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MSU women's basketball working its way through tough stretch


Adam Minichino



STARKVILLE -- The "monster" has been as scary and as imposing as Vic Schaefer thought it would. 


The second-year Mississippi State women's basketball coach used the word "monster" to describe the challenge his team would face as it prepared for the 16-game Southeastern Conference regular-season schedule. While the Bulldogs built confidence in their program-best 13-1 start, Schaefer knew bigger, badder, and bolder obstacles awaited them in league play. 


Losses at Florida and at home against Auburn validated Schaefer's claim. Now the trick for MSU (13-3, 0-2 SEC) is to re-gain some of the confidence and momentum it lost in 10- and eight-point losses that dropped it to last in the SEC. 


MSU returned to practice this week after a couple of days off following an 82-74 loss to Auburn on Sunday. It has a bye today and then two more days to prepare for another pivotal matchup at 2 p.m. Sunday at Arkansas. Picked to finish 11th in the preseason SEC poll, MSU will face an Arkansas team that is 14-1 and 1-1 in the SEC. The Razorbacks were picked 12th in the SEC preseason poll. 


MSU's first two losses were doubly damaging because they came against teams that were behind it in the Ratings Percentage Index (RPI) last month. Through games played Dec. 19, MSU had a RPI of 52 compared to Florida (138) and Auburn (76), according to RealTime RPI. Following the losses, MSU slipped to 95 in the RPI and 213 in Strength of Schedule (SOS), while Auburn climbed to 39 and 83 and Florida rose to 90 and 198. 


RPI and SOS are two guidelines the NCAA tournament selection committee uses in comparing teams to pick the at-large field for the annual event. While it might be premature to look at those numbers, they are valuable to monitor to gauge the Bulldogs' chances of earning a bid to a postseason tournament, which was one of the team's goals in the preseason.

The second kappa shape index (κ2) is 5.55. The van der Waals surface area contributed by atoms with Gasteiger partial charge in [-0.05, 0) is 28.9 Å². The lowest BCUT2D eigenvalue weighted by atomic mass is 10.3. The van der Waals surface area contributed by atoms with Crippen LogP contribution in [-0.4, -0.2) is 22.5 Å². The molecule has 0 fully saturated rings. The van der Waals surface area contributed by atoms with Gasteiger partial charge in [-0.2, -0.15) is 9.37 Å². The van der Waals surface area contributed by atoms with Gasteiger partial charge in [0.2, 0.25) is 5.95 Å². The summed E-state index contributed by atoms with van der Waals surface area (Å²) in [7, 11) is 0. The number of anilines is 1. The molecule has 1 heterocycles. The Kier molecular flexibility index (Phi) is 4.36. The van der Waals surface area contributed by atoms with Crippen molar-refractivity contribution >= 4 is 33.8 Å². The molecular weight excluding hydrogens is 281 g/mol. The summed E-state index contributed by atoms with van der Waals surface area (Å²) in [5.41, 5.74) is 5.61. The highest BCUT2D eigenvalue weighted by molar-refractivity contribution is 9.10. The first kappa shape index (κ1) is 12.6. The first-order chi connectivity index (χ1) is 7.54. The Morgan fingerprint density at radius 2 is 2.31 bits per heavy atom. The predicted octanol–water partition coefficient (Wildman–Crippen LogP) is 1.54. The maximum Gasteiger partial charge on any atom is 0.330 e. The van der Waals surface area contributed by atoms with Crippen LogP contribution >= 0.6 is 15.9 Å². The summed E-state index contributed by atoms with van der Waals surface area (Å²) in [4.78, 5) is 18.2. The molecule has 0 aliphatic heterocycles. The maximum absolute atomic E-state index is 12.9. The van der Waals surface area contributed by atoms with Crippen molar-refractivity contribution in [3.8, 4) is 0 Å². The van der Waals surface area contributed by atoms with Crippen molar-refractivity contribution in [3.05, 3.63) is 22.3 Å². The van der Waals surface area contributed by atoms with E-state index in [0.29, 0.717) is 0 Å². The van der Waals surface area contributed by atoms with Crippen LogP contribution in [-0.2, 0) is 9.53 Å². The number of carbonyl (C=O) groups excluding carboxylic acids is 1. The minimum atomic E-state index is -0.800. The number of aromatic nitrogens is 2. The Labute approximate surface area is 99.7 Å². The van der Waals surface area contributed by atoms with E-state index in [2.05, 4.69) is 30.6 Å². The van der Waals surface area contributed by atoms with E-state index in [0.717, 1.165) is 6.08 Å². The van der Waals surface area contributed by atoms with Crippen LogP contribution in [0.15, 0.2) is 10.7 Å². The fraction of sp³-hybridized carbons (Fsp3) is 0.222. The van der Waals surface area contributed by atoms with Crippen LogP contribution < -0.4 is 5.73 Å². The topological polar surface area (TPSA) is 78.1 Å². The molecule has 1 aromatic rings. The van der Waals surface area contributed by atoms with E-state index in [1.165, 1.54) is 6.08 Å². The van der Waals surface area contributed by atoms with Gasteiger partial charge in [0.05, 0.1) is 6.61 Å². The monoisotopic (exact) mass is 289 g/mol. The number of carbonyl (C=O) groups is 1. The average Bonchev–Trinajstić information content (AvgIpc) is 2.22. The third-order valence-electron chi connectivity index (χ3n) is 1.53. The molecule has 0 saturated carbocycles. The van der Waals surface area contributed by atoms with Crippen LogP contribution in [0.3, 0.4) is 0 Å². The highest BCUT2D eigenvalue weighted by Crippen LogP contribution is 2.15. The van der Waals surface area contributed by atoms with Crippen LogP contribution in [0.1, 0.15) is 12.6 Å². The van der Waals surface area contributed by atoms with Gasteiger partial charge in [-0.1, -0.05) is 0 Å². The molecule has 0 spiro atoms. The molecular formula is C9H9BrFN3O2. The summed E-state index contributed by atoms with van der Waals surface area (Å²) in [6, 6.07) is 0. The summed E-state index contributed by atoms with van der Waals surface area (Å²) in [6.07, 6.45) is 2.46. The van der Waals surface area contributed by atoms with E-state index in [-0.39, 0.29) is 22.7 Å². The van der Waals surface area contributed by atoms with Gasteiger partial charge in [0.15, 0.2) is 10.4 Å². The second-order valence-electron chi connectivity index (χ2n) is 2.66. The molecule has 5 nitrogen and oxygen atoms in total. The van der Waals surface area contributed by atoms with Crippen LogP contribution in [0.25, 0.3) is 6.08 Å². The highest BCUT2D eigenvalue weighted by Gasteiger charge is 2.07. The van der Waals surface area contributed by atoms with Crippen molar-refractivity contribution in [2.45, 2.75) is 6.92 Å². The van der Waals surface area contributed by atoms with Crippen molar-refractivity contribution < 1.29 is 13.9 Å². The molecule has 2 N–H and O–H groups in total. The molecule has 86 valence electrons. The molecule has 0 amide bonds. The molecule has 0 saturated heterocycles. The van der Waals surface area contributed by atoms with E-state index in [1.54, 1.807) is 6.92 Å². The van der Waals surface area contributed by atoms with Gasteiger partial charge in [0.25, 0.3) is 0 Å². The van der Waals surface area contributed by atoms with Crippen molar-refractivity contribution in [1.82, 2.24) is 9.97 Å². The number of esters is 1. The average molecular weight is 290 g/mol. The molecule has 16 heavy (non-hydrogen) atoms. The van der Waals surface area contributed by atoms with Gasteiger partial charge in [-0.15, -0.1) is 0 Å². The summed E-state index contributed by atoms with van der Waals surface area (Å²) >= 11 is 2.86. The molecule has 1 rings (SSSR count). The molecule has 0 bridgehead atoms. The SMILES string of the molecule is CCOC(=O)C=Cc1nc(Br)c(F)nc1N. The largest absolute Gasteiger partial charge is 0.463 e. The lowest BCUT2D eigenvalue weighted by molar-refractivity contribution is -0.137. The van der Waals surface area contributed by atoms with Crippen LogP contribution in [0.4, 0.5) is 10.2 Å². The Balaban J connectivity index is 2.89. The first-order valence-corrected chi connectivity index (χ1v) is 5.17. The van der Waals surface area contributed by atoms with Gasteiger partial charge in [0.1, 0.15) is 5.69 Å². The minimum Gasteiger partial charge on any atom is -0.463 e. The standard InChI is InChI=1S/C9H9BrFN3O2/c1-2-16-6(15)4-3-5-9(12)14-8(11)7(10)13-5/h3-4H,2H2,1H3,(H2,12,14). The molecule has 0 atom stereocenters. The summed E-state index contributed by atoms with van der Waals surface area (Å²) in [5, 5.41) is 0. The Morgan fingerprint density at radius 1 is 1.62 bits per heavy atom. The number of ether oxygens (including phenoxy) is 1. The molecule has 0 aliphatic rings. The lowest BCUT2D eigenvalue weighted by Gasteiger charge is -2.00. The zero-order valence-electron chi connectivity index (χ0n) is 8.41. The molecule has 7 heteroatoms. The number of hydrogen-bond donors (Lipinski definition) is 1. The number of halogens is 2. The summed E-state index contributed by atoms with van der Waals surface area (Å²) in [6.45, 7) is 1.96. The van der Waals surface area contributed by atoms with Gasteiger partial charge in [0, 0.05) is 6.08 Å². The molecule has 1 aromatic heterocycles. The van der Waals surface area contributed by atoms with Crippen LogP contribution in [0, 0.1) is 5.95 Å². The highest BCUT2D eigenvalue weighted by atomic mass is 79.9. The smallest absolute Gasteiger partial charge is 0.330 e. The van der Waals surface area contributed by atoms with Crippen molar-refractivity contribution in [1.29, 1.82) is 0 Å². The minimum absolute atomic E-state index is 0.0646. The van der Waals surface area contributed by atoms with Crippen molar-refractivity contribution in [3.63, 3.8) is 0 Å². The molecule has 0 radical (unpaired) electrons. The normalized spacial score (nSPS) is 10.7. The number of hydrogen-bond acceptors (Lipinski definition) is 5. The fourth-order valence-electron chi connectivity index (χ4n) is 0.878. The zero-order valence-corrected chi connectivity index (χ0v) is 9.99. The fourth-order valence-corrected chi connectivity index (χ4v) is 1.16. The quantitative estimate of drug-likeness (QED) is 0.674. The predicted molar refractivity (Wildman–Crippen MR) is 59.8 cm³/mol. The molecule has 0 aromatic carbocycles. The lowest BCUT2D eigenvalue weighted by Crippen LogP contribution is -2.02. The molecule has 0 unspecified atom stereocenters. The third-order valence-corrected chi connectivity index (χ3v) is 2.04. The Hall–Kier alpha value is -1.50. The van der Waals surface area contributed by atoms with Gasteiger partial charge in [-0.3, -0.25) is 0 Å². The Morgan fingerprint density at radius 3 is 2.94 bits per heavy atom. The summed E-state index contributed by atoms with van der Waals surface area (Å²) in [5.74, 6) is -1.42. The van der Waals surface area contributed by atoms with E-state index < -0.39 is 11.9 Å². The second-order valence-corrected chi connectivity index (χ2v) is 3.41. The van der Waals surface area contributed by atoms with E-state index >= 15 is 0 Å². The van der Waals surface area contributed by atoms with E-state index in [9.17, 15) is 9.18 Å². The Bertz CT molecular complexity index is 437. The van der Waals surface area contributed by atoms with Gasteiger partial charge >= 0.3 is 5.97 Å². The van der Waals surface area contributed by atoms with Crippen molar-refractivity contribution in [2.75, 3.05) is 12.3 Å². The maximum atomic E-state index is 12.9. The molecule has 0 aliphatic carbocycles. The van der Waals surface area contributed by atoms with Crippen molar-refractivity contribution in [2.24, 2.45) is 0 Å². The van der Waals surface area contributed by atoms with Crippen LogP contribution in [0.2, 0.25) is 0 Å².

To get there, MSU will have to come closer to delivering a 40-minute effort. Schaefer lamented the mistakes his team made in the final four-plus minutes of the first half and in the first five minutes of the second half. Lack of attention to detail in those stretches allowed Auburn to seize the momentum. Still, Schaefer found plenty of things to praise and to point to as building blocks.  


"We got some things we have to fix and people are going to exploit, but at the end of the day we're a better basketball team," Schaefer said. "I don't think anybody in this room (the postgame interview area) doesn't think we are a better basketball team than we were at this time last year." 


With three freshmen and one junior college transfer playing key minutes, Schaefer acknowledged the best barometer of his team's development might not be if it defeated Florida or Auburn. He believes the team will be a work in progress as it learns what it takes to compete in the SEC and how to play hard and efficiently for 40 minutes. That doesn't mean the Bulldogs are going to stop trying to get there sooner rather than later. 


"At some point it has got to translate to wins," Schaefer said.